And what about the people whose access to education, housing or social security is affected by the diversion of funds to health, or vice versa, depending on the outcome of cases that appear before courts in no particular order? By definition, resources are scarce, and governments must prioritize. This sits uneasily with the notion of human rights as a “trump card” taking priority over other considerations. So while the constitutionalization of social and economic rights has been a victory for human rights activists, it is not clear that it has done very much for the people who were supposed to benefit.
The lesson of our findings is not that we should be indifferent to the plight of the poor, but rather that human rights are a blunt and ineffective instrument for alleviating poverty, or securing access to health and education. Human rights can help shine a light on, and remedy, instances of clear abuse, including in the economic and social domain such as large scale forced evictions or policies of deliberate food deprivation (think North Korea and Ethiopia). They cannot, however, deal efficiently with the complexities of general policies on health, education and poverty. However, it would be mistaken to conclude that turning our backs on a rights based approach to health and poverty also means turning our backs on the sick and poor. It is not that these goods are any less important than free speech or the prohibition against torture. But the inherent complexity of these goods makes human rights ill suited to provide them for those in need. What human rights have succeeded spectacularly in, however, is to provide the basic framework that allow those in civil society who care about poverty, health and education to campaign, disseminate ideas, hold political leaders accountable and ultimately achieve political change. But by using “human rights” to solve vital policy questions, those who care most about the underprivileged may actually be making things worse.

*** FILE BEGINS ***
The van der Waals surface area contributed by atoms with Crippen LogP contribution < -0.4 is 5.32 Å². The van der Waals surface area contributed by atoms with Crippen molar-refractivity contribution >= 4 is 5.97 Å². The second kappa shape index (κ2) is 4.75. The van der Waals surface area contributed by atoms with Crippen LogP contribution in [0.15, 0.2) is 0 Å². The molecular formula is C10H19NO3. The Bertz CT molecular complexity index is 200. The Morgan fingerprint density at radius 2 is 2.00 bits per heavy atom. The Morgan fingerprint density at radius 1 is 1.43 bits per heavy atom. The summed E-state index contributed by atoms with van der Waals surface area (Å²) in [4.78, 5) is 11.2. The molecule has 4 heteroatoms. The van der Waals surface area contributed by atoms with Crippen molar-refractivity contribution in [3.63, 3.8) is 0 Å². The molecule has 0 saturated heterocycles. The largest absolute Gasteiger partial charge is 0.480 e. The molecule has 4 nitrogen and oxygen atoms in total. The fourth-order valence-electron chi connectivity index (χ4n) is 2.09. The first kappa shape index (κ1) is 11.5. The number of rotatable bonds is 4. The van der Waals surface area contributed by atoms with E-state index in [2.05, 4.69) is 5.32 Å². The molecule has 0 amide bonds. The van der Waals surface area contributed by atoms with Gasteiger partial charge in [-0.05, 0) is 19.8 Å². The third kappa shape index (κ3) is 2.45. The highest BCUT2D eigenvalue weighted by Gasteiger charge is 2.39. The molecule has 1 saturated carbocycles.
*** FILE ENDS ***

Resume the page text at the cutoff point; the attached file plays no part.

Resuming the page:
The article was written by Jacob Mchangama and is available at opendemocracy.net. View the article here.